Support your immune system with nutrients and food
Around 70% to 80% of our immune system resides in our gut, so by ensuring your digestive system is healthy you are also supporting your immunity. Gut bacteria for instance has many roles, one being that it teaches T cells to recognise the difference between the body’s own tissue and foreign substances such as virus and bacteria. Furthermore, the health of the gut lining is vital for optimal immunity. The gut lining is what keeps antigens (this can be anything from bacteria, parasites, viruses, yeast infections, food allergens) from leaking into the blood stream from the gut. If this gut lining is compromised, antigens will leak into the blood stream and eventually set off immune reactions which will compromise health. This is why it is so important to nurture the gut lining.
One nutrient that is particularly good for this is Vitamin A. The best food sources for this are offal (liver and kidneys – but only consume if organic), meat, eggs, oily fish and butter. Betacarotene in fruit and vegetables can also be converted to vitamin A for most individuals. Betacarotene rich foods include carrots, sweet potato, kale, Swiss chard, spinach, peppers and cantaloupe melon.
Fermented foods contain friendly bacteria which can be very beneficial to gut health. However, if you are suffering from digestive issues such as bloating, wind, pain, these foods can make symptoms worse so may not be suitable for you. If you are not used to consuming these foods, start with small amounts, even just a teaspoon can be sufficient and then gradually build up. If you have done this and three to four weeks down the line you are still experiencing symptoms, you may like to consult with a nutritionist.
Consuming a good amount of fibre mainly in the form of vegetables feeds friendly bacteria and can also help support the immune system.
Vitamin C is a strong antioxidant that helps to mop up toxins from the body. It protects the structural integrity of cells and tissues and aid in increasing the production of T cells. Most people think of oranges for vitamin C but you also find it in good amounts in broccoli, tomatoes, kiwi and red peppers among others. As mentioned previously, orange juice is not a good source of vitamin C due to its high sugar content.
Vitamin D is another important nutrient for the immune system, it helps to strengthen cells and gives them the ability to fight disease. The best source of Vitamin D is sunlight. Just 15 minutes with sun exposure on clean skin (no sunscreen) can help increase levels. During the winter months we have to rely on fortified foods and for some supplements are needed. It is important to know your vitamin D levels before supplementing. Consult you GP or a therapist such a nutritionist or naturopath to find out correct dosage for you.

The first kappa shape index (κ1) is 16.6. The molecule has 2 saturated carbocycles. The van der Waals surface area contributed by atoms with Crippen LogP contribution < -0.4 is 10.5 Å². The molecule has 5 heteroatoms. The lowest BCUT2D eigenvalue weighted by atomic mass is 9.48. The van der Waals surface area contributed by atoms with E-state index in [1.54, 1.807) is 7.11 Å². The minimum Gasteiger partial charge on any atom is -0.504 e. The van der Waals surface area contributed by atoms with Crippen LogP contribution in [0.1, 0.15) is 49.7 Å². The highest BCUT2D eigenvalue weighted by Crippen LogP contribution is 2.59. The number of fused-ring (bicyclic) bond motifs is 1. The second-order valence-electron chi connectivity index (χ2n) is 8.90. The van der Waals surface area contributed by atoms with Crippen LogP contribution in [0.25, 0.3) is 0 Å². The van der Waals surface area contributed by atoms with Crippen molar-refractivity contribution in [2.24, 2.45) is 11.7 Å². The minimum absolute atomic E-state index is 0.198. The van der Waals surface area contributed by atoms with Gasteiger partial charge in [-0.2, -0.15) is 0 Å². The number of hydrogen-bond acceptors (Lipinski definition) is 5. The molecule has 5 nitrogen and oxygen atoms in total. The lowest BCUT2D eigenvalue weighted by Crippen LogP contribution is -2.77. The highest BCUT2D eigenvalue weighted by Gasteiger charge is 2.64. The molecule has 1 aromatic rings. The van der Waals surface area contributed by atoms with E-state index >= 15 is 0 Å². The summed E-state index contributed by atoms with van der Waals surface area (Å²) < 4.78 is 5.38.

Zinc also plays an important role in a healthy immune system, including maintaining a strong barrier membrane in the respiratory tract and protection against pathogens. Good food sources of zinc are seafood, lamb, beef and lamb, chickpeas, spinach, sunflower and pumpkin seeds, mushrooms.
Our mouth, sinuses, throat, lungs, stomach, and intestines are coated with a thin layer of mucous. By trapping toxic elements and infectious microbes and transporting them out of the body this mucous layer helps protect us from infections. Keeping this mucous layer moist helps it to function properly. A good way of doing this is to make sure you stay hydrated, so keep sipping on fluid, ideally warm such as water, herbal teas, green or red tea throughout the day. Alcohol, sugary drinks, coffee and normal tea are all dehydrating so keep intake down.
Eat beneficial herbs and spices
Garlic and turmeric are some of my favourite foods to use for immunity. Both have been found to stimulate white blood cells so enhances the functioning of the immune system. The therapeutic properties in ginger also support the immune system through its strong anti-oxidant and anti-inflammatory effects.
We have all been told that exercise is good for us and it is, in many ways. The immune system is boosted by increased overall fitness, enabling the body to better fight off colds and infections. Even walking for half an hour a day can reduce the risk of catching a cold by half, due to an increase in white blood cells. Do remember that exercise is a preventative measure however, so if you already have an infection exercise can be too strenuous on the body. It is also wise to avoid excessive volumes and intensities of exercise as this is understood to create immune suppression.
Taking these steps to support yourself and your immune system at all times, but especially at times of stress, while help to ensure you are at your best. I hope this advice is useful, and don’t forget: The Clinic is still here to support you, please do get in touch if we can help in any way.